CRACK IN THE PLASTER
I just can't believe that Jack Dempsey's gloves were loaded, even though his manager, Jack (Doc) Kearns, says that they were (He Didn't Know the Gloves Were Loaded, Jan. 13). Kearns, known by his own admission for his cheating ways, shouldn't be counted on to tell the truth. It is possible that Willard was in poor shape for the fight and, obviously, Dempsey was in excellent condition. This could have been the reason for the terrible beating.
Don't you believe it. I saw Jack Dempsey in action in the early '30s when he was way past his prime, but making a comeback effort. He whipped four men in four rounds at Sioux Falls, S. Dak. One man, a big, tough fellow of about 250 pounds, was knocked kicking by Dempsey's short chops to the jaw after he tried to lean on Jack and tire him out. The big fellow made a speech to the crowd afterward. "lf anyone tells you Jack Dempsey can't hit anymore, you tell them for me that they're crazy," he said.
In my book Jack Dempsey was the ever-lastin' best.
HARRY E. CHRISMAN
In the winter of 1917-18, Jess Willard came to the Army camp where I was stationed and put on a four-round boxing exhibition with our camp champion for the entertainment of our soldiers. There were a couple of fellows in our outfit who had freighted with Jess in the Dakotas, hauling merchandise over the prairie with mule teams, so we took a keen interest in the bout. Jess was always a big and powerful man and his uppercut, which seemed to rise up from the floor, would devastate anyone who got in its way. But he was then so overweight and so slow and clumsy that he tripped a couple of times on the canvas and nearly fell. There was never any doubt in my mind that Dempsey could beat him. In fact, I always thought that there were a couple of other heavyweights who could have done the same.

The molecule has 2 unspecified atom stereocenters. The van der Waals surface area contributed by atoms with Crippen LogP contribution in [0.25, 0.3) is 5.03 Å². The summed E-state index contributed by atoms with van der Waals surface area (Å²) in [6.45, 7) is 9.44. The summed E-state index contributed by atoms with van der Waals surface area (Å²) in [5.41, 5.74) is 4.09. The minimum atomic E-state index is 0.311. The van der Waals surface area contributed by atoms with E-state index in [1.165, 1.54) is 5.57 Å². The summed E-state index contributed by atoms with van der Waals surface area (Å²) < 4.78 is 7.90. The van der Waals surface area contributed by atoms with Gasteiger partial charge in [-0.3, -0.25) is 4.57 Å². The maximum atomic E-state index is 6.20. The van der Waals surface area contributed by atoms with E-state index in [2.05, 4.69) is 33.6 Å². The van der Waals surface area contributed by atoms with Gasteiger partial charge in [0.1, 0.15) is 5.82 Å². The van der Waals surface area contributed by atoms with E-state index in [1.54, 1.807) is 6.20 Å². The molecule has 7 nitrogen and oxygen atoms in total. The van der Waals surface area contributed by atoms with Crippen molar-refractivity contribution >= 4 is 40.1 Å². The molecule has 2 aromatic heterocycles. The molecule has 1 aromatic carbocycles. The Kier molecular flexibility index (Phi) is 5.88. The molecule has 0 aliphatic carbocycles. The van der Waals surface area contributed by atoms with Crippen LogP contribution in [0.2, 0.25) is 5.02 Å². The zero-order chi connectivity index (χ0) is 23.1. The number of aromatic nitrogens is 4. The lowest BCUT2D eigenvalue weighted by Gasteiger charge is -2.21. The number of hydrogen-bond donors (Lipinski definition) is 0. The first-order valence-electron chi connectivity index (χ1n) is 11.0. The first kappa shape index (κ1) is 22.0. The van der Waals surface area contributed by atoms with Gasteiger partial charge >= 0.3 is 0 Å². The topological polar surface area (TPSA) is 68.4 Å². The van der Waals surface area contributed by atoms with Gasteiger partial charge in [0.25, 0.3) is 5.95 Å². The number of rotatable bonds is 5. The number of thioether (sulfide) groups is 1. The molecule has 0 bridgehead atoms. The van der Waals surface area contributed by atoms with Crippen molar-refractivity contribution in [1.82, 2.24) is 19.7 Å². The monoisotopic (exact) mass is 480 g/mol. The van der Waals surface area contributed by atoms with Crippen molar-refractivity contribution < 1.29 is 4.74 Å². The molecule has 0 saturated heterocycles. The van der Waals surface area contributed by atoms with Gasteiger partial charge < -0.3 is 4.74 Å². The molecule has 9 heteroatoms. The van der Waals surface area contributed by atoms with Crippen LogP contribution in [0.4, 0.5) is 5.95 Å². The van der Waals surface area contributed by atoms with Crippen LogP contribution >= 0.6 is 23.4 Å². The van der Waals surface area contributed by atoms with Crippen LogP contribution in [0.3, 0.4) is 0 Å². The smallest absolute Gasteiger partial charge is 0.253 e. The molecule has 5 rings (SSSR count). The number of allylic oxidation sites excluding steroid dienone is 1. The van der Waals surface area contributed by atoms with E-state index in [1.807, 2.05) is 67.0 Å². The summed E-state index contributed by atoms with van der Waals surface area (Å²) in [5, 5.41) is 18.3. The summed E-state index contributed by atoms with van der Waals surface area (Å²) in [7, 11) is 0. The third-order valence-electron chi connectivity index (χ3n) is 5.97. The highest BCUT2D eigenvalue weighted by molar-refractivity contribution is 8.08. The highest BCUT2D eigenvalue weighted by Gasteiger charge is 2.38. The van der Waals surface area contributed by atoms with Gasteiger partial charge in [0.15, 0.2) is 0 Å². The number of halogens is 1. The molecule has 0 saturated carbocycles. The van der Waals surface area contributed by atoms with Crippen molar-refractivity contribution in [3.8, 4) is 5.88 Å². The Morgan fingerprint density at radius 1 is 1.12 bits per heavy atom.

January 27, 1964
I hardly believe it possible that Jack's fists could have been encased in concrete shells in the short time there was after the gloves were placed on his hands. In any case, it is all beside the point, because in my mind there is no doubt that Dempsey could have beaten any fighter that ever lived that day in Toledo.
RALPH W. ELKINS
I am disgusted with all this hokum about Jack Dempsey having loaded gloves when he fought Jess Willard. Just because a fighter receives a terrific beating doesn't mean that the fighter that gave it to him had rocks in his gloves. Did Joe Louis have loaded gloves when he fought Max Schmeling? Of course he didn't.
I bandaged my fist, soaked the bandage with water and sprinkled it with an ample amount of plaster of paris and worked it well into the bandages, then I covered my fist with a turkish towel to let it dry. When the plaster of paris began to set, the bandage got hot. It took about 45 minutes to dry, but it was far from being a lethal weapon.